The Baroness and the Butler opens by introducing not its characters but its settings—three places, each as significant to the plot as any of the humans who live there.
The first is the Hungarian Parliament in Budapest, where the rulers rule. Second is the town of Tura, where the ruled live in poverty. Last is Castle Sandor, where the rulers live in prosperity. Then, and only then, is it time to introduce William Powell as Jean, now renamed Johann, the butler to the Prime Minister, Count Sandor (Henry Stephenson).
Theirs is a warm relationship: Sandor is a generous old man with a big heart, and his servant seems to genuinely love him. But it is a professional relationship, demarcated by clear class boundaries and strict rules. It may appear to be a form of friendship, but it is a friendship in which one man is forbidden to sit in the presence of the other, all but banned from speaking at all.
(to see the exact opposite relationship between master and servant, feel free to revist the superlative Ruggles of Red Gap)
So, when it comes to pass that Johann has been elected to serve as a Senator representing the socially progressive opposition party, this relationship is put to the test.
The odd thing about this movie, the thing that keeps it from being great while at the same time providing its main source of interest, is that the improbable central premise is only a loony high-concept on top of which the filmmakers stretch out an even nuttier and less plausible set of additional circumstances.
At Parliament, Johann is a sharp-tongued activist with a take-no-prisoners opposition to Sandor; but he retains his position as butler(!) The tensions multiply in every direction: these two men admire and respect each other, yet are political foes. And even that respect between them is a source of tension—Sandor’s gentle demeanor makes him a beloved public figure, yet he advances regressive and selfish policies for the moneyed set. Johann needs to destroy his master’s public image to make any social change. Meanwhile, Sandor agrees with Johann’s policies, yet does nothing to help him, and rankles that his butler’s public responsibilities are distracting him from his private duties. The Sandor family practically explode with fury at the betrayal, and are horrified to have to think of their butler now as something of a social equal . . . and did I mention this is a romantic comedy?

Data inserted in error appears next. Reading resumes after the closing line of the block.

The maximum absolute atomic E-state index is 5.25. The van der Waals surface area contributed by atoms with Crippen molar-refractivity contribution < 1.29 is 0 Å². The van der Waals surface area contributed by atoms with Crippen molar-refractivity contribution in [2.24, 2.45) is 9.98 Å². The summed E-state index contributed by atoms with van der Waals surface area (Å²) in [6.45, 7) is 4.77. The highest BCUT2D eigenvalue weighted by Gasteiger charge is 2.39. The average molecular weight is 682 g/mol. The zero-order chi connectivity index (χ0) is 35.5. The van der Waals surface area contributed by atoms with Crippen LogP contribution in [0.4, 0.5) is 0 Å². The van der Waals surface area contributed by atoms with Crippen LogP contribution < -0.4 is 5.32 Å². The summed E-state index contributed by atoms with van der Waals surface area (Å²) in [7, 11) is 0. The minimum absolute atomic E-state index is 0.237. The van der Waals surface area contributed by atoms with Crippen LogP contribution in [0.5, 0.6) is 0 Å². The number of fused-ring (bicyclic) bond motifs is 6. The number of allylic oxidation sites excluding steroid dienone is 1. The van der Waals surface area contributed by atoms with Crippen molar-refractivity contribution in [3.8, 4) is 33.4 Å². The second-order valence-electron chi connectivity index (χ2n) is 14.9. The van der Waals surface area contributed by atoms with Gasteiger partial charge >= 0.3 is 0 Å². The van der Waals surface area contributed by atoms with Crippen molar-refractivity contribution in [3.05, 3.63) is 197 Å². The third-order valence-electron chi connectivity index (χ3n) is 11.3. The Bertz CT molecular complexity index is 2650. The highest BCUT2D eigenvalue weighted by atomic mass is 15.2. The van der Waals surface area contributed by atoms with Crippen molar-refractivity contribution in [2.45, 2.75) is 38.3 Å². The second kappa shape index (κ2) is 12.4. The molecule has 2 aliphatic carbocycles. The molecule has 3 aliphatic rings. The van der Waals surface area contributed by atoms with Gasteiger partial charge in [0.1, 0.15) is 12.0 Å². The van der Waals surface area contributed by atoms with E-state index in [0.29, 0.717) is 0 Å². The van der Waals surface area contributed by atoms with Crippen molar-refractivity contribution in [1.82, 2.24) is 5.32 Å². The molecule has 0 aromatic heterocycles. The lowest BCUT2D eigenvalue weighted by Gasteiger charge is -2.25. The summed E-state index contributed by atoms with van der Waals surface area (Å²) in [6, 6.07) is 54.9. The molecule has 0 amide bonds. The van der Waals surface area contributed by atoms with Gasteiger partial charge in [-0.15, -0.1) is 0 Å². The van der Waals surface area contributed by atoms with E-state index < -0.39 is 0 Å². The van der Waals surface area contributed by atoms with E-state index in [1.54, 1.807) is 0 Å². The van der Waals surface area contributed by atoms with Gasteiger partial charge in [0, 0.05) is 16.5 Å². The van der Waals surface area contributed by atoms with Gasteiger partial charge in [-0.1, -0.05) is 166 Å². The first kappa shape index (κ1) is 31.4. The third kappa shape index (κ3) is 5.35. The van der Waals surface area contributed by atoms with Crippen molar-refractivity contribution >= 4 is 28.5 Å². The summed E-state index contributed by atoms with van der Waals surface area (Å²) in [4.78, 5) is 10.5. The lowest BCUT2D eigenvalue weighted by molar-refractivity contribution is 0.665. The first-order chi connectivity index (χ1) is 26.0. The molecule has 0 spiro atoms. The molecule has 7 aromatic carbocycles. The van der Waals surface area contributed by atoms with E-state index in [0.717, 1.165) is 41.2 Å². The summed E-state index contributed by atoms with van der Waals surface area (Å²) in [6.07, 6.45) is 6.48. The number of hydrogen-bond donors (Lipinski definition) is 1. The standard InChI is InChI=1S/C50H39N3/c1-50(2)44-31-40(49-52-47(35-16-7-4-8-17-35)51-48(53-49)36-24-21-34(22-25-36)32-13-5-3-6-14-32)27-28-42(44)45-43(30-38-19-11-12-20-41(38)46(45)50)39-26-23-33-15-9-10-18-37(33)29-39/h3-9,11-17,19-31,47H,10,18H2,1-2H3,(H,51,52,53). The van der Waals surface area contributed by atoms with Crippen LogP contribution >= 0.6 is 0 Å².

The romance angle comes from Annabella, as the PM’s daughter Katrina. As long as Johann was unambiguously her servant, she flirted with him constantly. Now that he has all these uppity ideas above his station, she sets out to ruin him—but this being a 1930s rom-com, her surface hostility masks a hidden tenderness. In the age of the screwball, combat is courtship.
It doesn’t really work, certainly not the way its makers probably intended. It’s hard to swallow a serious political message from something so scattershot and farcical, yet it’s equally hard to lose yourself in the comic complications when everyone keeps making political speeches. Throughout it all, Powell gives a terrific performance. Whatever was burning away inside him, he appears to be his usual imperturbable self, adroitly juggling the conflicting moods of the crazy plot. Annabella fares less well—her thick French accent and haughty demeanor are appropriate for her character but get in the way of the necessary sexual chemistry she’s supposed to be kindling with Powell. One is cool as a cucumber, one is ice-cold, and the combination isn’t entirely inviting.
The relationship between Powell and Stephenson is another matter entirely. Here is genuine warmth and humanity, and more rare, a willingness to agree to disagree. In an age where contemporary American political discourse has become alarmingly ugly and vindictive, it is refreshing to spend 82 minutes in the company of two opponents who won’t let their political beliefs obscure their friendship.